Appointments and Awards
Charles L. Bowden, M.D., clinical professor of psychiatry, pharmacology and radiology, received the NARSAD Falcone Prize for Outstanding Achievement in Mood Disorders Research. Dr. Bowden, the Nancy Ullman Karren Chair in Psychiatry, has led 80 research studies of bipolar disorders and mood-stabilizing medications.
Ralph A. DeFronzo, M.D., professor and chief of the Division of Diabetes, received the American Diabetes Association’s most prestigious honor: the Banting Medal for Scientific Achievement Award. Dr. DeFronzo’s innovative thinking has made a major impact on international diabetes research and care during the last 38 years. He was the first to prove that individuals with type 2 diabetes are insulin resistant. He continues to lead the development of frontline diabetes therapies.
Francis Giles, M.D., deputy director of the CTRC at the UT Health Science Center San Antonio and director of the CTRC’s Institute for Drug Development, was awarded the 2008 Chairman’s Citation for Excellence in Community Service by the South Texas Chapter of the Leukemia & Lymphoma Society. The chapter recognized Dr. Giles’ leadership and contributions toward the cure of leukemia and allied blood disorders and his recent involvement in the second Annual Texas Forum on Blood Cancers.
Randal A. Otto, M.D., has been named physician in chief of the CTRC at the UT Health Science Center San Antonio. Dr. Otto is professor and chair of the Department of Otolaryngology, and the Thomas W. Folbre, M.D., Endowed Chair in Otolaryngology. "My job is to make sure that the patients’ needs come first and that we live up to the high standards of being a National Cancer Institute-designated Cancer Center," Dr. Otto said.
Mickey Parsons, Ph.D., RN, and Joseph O. Schmelz, Ph.D., RN, have been named fellows of the American Academy of Nursing. Dr. Parsons coordinates the Administration in Community and Health Care Systems in Nursing graduate major and leads the administrative graduate teaching team. Dr. Schmelz directs the Institutional Review Board, a group of health professionals and community representatives that oversees human research. Both are associate professors in the Department of Acute Nursing Care.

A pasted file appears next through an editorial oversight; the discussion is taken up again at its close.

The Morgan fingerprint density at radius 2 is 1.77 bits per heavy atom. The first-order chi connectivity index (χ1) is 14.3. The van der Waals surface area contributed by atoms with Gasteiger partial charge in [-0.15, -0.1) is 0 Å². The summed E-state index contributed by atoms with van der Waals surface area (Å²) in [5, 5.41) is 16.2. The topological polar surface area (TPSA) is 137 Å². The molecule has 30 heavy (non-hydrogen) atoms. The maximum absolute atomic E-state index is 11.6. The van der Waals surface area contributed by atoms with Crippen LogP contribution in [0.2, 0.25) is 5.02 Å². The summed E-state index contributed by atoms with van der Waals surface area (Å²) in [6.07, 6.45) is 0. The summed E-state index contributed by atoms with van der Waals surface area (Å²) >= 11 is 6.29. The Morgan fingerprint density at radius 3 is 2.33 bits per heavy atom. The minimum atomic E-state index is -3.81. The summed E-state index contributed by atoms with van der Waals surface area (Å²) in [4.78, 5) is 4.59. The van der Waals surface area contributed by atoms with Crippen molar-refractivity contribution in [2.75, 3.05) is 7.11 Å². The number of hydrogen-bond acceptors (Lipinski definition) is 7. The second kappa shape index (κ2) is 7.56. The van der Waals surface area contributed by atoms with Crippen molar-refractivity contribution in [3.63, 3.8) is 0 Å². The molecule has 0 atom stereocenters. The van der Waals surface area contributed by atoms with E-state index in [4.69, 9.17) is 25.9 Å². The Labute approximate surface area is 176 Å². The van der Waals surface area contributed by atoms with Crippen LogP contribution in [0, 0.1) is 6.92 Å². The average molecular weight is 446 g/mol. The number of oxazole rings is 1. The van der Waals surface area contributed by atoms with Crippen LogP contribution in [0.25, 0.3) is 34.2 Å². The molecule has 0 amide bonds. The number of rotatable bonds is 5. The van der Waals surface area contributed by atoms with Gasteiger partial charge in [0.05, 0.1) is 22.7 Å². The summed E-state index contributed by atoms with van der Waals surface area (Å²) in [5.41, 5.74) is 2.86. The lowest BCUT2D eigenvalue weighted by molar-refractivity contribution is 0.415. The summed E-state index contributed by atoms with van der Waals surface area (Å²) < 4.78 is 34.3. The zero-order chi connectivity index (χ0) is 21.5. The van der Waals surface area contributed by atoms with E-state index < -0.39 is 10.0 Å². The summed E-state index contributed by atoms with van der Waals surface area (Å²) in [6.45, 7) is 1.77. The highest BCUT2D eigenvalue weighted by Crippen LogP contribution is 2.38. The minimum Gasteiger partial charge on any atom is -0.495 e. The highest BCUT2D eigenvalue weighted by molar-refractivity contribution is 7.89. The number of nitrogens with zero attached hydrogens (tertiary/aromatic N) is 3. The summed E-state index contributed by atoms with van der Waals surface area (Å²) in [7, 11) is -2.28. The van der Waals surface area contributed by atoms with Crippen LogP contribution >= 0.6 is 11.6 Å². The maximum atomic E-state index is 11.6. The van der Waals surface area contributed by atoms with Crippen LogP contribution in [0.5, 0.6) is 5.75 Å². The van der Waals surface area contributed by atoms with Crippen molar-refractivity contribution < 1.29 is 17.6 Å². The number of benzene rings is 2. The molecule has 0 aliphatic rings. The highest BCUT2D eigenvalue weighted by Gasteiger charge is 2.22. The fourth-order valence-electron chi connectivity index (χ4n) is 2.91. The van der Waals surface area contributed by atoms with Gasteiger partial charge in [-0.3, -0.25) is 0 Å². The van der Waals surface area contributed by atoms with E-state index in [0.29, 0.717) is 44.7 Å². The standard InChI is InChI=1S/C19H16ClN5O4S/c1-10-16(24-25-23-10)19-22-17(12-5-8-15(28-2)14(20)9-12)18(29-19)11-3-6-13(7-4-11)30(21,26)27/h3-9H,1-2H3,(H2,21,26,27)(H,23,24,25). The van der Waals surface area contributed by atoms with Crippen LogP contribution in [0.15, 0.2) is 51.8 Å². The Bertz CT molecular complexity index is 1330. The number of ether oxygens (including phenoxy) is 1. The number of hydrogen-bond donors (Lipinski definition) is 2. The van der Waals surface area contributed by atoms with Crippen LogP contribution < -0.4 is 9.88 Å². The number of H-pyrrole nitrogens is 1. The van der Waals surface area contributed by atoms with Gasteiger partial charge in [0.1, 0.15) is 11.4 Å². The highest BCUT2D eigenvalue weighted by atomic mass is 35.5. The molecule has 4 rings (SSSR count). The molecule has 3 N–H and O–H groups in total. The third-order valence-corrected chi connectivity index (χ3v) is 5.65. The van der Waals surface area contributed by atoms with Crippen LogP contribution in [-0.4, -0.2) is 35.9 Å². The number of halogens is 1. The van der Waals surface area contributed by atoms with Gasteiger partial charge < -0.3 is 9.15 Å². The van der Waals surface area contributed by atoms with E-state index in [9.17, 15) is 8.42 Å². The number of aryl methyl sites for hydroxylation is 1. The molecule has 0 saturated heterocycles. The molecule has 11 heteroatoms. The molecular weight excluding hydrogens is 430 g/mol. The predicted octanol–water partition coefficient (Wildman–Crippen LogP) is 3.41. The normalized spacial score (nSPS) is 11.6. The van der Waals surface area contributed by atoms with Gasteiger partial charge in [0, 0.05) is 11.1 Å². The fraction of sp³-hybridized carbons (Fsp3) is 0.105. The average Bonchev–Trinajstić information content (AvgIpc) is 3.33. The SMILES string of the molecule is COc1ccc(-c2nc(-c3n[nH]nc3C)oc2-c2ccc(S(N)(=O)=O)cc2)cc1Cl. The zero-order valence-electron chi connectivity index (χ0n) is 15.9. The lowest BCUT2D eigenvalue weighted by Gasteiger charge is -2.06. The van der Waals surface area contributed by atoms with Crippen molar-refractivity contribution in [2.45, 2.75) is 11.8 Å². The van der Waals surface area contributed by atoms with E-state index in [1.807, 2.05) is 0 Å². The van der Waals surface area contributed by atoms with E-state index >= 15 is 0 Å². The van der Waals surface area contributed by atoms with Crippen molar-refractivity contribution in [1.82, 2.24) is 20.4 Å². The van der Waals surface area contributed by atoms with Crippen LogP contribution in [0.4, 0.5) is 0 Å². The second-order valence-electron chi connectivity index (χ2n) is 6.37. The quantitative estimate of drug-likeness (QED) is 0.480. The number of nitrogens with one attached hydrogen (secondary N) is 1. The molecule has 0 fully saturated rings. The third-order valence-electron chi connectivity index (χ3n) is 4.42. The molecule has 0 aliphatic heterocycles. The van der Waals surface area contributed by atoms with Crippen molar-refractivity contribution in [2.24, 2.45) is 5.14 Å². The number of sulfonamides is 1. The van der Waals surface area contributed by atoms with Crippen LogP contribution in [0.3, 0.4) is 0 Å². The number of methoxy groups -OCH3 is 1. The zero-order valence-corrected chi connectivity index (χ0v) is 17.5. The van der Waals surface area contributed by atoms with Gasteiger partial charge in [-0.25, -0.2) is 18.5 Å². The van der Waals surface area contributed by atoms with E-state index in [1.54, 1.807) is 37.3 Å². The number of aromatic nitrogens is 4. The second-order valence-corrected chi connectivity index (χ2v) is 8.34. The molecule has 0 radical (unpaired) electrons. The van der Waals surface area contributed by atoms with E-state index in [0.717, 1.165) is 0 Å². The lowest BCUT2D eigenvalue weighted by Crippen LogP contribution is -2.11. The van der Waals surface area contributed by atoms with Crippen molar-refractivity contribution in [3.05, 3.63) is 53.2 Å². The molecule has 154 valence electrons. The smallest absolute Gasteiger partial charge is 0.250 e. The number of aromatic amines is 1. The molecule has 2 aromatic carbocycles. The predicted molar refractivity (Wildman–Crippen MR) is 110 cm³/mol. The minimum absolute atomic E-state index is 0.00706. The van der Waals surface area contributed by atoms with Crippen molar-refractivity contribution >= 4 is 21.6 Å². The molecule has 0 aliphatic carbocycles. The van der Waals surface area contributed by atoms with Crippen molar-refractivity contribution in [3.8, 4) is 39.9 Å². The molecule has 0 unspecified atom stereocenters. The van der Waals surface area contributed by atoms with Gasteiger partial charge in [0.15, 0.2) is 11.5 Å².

Arlan G. Richardson, Ph.D., received the highest honor from the British Society for Research on Aging: the Lord Cohen Medal for Services to Gerontology. The medal has been given to only seven other pioneers in gerontology since 1982, including only one born in America. Dr. Richardson is professor in the Department of Cellular and Structural Biology and occupies the Methodist Hospital Foundation Chair in Aging Studies and Research. He is director of the Sam and Ann Barshop Institute for Longevity and Aging Studies and is a senior research career scientist with the South Texas Veterans Health Care System.
Norma Martínez Rogers, Ph.D., RN, associate clinical professor in the Department of Family Nursing Care, was named president of the National Association of Hispanic Nurses. The 1,200-member organization strives to improve the quality of health care to Hispanic communities while promoting the professional needs and goals of Hispanic nurses. Dr. Martínez Rogers is a fellow of the American Academy of Nursing and serves on a number of local, state and national boards and steering committees related to health care and minority and underserved populations.
Kathleen R. Stevens, Ed.D., RN, professor in the Department of Acute Nursing Care and director of the Academic Center for Evidence-Based Practice, was inducted as a fellow of the National League for Nursing’s Academy of Nursing Education. She is a trailblazer in evidence-based practice, a systematic method of identifying and evaluating health care innovations so that successful practices can be incorporated more quickly to improve the quality of patient care. Dr. Stevens developed the ACE Star Model of Knowledge Transformation used to identify, evaluate and implement effective health care practices, policies and procedures.
Ian M. Thompson Jr., M.D., received the Huggins Medal, the highest award bestowed by the Society of Urologic Oncology. The award is given annually to recognize outstanding contributions in furthering the science of urological oncology and in furthering patient care for individuals with genitourinary cancer. Dr. Thompson is professor and chairman of the Department of Urology and the Henry B. and Edna Smith Dielmann Memorial Chair in Urologic Science. He also holds the Glenda and Gary Woods Distinguished Chair in Genitourinary Oncology at CTRC and leads the Urologic Cancer program of the Southwest Oncology Group, the nation’s largest cancer clinical trials organization.
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